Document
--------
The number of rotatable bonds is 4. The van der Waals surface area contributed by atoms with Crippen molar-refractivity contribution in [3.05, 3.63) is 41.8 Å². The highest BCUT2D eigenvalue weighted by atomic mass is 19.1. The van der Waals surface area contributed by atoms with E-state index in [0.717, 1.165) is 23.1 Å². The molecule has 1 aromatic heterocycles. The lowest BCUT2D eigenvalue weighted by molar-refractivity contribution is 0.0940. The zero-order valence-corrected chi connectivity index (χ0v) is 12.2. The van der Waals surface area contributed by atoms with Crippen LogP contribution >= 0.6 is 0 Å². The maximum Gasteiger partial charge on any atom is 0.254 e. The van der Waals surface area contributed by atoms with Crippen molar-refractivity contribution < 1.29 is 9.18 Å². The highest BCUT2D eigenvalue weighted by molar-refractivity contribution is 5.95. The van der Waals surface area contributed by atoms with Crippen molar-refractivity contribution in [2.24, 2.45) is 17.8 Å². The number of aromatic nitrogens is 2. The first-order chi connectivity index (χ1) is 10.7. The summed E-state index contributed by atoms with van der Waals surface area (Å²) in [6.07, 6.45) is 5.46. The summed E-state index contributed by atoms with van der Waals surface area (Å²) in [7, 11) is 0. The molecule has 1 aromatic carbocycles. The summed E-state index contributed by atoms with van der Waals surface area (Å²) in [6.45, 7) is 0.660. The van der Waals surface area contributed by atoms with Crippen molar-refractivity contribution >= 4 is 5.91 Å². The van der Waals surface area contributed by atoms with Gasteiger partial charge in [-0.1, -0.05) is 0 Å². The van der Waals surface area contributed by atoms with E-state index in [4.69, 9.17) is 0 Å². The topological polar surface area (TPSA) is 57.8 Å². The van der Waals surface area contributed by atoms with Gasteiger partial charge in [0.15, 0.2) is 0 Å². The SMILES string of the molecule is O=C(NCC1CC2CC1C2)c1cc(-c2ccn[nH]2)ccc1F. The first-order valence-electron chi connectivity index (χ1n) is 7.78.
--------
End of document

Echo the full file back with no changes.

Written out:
The number of rotatable bonds is 4. The van der Waals surface area contributed by atoms with Crippen molar-refractivity contribution in [3.05, 3.63) is 41.8 Å². The highest BCUT2D eigenvalue weighted by atomic mass is 19.1. The van der Waals surface area contributed by atoms with E-state index in [0.717, 1.165) is 23.1 Å². The molecule has 1 aromatic heterocycles. The lowest BCUT2D eigenvalue weighted by molar-refractivity contribution is 0.0940. The zero-order valence-corrected chi connectivity index (χ0v) is 12.2. The van der Waals surface area contributed by atoms with Crippen LogP contribution >= 0.6 is 0 Å². The maximum Gasteiger partial charge on any atom is 0.254 e. The van der Waals surface area contributed by atoms with Crippen molar-refractivity contribution < 1.29 is 9.18 Å². The highest BCUT2D eigenvalue weighted by molar-refractivity contribution is 5.95. The van der Waals surface area contributed by atoms with Crippen molar-refractivity contribution in [2.24, 2.45) is 17.8 Å². The number of aromatic nitrogens is 2. The first-order chi connectivity index (χ1) is 10.7. The summed E-state index contributed by atoms with van der Waals surface area (Å²) in [6.07, 6.45) is 5.46. The summed E-state index contributed by atoms with van der Waals surface area (Å²) in [7, 11) is 0. The molecule has 1 aromatic carbocycles. The summed E-state index contributed by atoms with van der Waals surface area (Å²) in [6.45, 7) is 0.660. The van der Waals surface area contributed by atoms with Crippen molar-refractivity contribution >= 4 is 5.91 Å². The van der Waals surface area contributed by atoms with Gasteiger partial charge in [-0.1, -0.05) is 0 Å². The van der Waals surface area contributed by atoms with E-state index in [4.69, 9.17) is 0 Å². The topological polar surface area (TPSA) is 57.8 Å². The van der Waals surface area contributed by atoms with Gasteiger partial charge in [0.15, 0.2) is 0 Å². The SMILES string of the molecule is O=C(NCC1CC2CC1C2)c1cc(-c2ccn[nH]2)ccc1F. The first-order valence-electron chi connectivity index (χ1n) is 7.78.